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OBJECTIVE: Abnormal thyroid function in pregnant women is a matter of concern. Knowledge on the occurrence of known and unidentified thyroid function abnormalities in a large unselected cohort of pregnant women is warranted as part of the debate on benefits and risks of routine testing.

DESIGN: Cohort study.

PARTICIPANTS: A total of 14 323 pregnant women in the North Denmark Region, who had a blood sample drawn as part of the prenatal screening program in early pregnancy (2011-2015).

MEASUREMENTS: TSH, free thyroxine, thyroid peroxidase and thyroglobulin antibodies were measured in the stored blood samples using an automatic immunoassay (ADVIA Centaur XPT, Siemens Healthineers). Cohort-, method- and week-specific reference ranges were used for classification of maternal thyroid function, and a cut-off of 60 U/mL was used for thyroid autoantibodies. Information in Danish nationwide registers was used to identify diagnosed and treated maternal thyroid disease.

RESULTS: Overall, 15.2% had thyroid function abnormalities in the early pregnancy and 14.9% were thyroid peroxidase and/or thyroglobulin antibody positive. Among women with known thyroid disease (n = 365), the frequency of abnormal thyroid function was 45.7%, and 62.8% in women (n = 172) who received current treatment in the pregnancy. When maternal thyroid disease was diagnosed in the years following pregnancy (n = 313), 46.7% had abnormal thyroid function and 54.3% were thyroid peroxidase and/or thyroglobulin antibody positive in the early pregnancy.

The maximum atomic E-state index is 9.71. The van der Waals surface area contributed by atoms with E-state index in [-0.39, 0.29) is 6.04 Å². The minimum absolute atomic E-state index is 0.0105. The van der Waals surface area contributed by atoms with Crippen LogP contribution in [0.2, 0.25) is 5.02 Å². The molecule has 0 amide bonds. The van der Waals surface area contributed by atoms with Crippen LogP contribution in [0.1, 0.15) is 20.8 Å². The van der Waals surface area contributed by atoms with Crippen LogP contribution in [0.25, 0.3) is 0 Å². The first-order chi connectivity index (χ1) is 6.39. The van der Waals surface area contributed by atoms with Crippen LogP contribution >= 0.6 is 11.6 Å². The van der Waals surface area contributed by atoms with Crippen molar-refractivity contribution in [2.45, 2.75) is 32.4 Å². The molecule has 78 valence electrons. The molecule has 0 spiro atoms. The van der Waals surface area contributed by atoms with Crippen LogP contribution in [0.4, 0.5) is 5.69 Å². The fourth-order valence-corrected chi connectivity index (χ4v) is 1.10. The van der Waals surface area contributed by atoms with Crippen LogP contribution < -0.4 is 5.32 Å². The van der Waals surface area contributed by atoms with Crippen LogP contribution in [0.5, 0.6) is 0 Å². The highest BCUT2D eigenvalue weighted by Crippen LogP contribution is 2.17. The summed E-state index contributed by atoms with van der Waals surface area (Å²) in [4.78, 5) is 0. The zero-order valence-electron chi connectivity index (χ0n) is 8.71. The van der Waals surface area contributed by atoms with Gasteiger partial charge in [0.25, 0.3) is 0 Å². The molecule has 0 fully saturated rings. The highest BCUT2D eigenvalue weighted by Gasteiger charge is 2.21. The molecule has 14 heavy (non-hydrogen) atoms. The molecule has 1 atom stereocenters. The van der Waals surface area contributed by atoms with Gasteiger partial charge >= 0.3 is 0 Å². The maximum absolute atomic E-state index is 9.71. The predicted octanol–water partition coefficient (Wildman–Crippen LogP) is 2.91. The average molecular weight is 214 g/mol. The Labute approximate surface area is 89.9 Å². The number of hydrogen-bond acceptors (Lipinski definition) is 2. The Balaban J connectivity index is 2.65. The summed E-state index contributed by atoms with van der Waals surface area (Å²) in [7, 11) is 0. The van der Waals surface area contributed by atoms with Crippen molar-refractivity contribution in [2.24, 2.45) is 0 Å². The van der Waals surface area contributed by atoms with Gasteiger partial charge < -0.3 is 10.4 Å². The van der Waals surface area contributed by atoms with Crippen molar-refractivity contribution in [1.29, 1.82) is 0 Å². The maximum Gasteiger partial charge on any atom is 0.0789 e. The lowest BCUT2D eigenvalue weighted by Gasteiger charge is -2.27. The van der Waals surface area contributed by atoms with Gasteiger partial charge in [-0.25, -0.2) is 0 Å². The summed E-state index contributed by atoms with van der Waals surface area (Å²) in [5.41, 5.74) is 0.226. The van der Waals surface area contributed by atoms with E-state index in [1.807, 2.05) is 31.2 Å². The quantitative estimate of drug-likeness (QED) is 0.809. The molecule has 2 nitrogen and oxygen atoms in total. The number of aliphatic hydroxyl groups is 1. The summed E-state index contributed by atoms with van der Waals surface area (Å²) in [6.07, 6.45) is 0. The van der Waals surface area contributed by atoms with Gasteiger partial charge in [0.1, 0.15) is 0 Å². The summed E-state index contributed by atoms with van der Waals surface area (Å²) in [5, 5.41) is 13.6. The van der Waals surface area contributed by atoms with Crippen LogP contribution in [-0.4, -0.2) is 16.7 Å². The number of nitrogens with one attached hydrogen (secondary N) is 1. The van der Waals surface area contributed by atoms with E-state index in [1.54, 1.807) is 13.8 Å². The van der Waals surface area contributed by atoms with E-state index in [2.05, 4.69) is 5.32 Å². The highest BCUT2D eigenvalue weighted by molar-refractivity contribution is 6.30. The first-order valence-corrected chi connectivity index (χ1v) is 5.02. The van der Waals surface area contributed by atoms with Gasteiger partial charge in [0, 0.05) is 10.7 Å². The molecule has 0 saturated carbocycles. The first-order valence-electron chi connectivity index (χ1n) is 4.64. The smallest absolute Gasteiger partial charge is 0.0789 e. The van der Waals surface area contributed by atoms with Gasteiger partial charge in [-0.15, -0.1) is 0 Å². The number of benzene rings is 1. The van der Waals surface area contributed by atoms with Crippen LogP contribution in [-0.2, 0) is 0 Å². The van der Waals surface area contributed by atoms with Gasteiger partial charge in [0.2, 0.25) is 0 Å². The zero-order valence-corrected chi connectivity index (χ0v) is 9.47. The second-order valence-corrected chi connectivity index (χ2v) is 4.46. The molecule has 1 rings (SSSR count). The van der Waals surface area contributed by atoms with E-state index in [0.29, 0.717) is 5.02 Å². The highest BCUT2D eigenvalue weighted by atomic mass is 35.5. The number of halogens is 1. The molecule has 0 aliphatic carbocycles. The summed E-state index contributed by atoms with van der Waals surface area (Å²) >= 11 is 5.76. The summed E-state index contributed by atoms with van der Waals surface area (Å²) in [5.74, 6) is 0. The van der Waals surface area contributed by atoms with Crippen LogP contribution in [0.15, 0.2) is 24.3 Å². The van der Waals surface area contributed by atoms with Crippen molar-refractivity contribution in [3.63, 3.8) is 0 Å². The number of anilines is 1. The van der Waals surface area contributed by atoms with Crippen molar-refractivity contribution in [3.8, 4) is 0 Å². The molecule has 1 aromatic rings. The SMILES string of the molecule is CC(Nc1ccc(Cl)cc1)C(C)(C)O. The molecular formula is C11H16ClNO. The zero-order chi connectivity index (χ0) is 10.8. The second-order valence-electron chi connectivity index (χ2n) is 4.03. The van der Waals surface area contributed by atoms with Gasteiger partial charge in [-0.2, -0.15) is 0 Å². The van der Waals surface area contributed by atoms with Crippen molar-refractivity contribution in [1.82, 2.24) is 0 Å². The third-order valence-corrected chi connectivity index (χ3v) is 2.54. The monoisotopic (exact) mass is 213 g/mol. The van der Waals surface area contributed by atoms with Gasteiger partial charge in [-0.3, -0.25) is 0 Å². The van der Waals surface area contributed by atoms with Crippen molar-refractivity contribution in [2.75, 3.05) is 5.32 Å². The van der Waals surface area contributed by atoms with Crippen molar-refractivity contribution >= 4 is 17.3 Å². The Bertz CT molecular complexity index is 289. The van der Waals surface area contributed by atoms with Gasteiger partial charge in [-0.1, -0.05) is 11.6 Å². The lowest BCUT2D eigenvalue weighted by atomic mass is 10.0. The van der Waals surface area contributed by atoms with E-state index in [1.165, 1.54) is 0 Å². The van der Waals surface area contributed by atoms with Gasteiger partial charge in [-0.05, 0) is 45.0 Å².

CONCLUSION: Thyroid function abnormalities and thyroid autoantibodies were common in Danish pregnant women, particularly in women with known or later diagnosed thyroid disease, which raises concern about inadequately treated and unidentified abnormal thyroid function.

Original languageEnglish
JournalClinical Endocrinology
Issue number3
Pages (from-to)329-338
Number of pages10
Publication statusPublished - Sept 2020

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© 2020 John Wiley & Sons Ltd.


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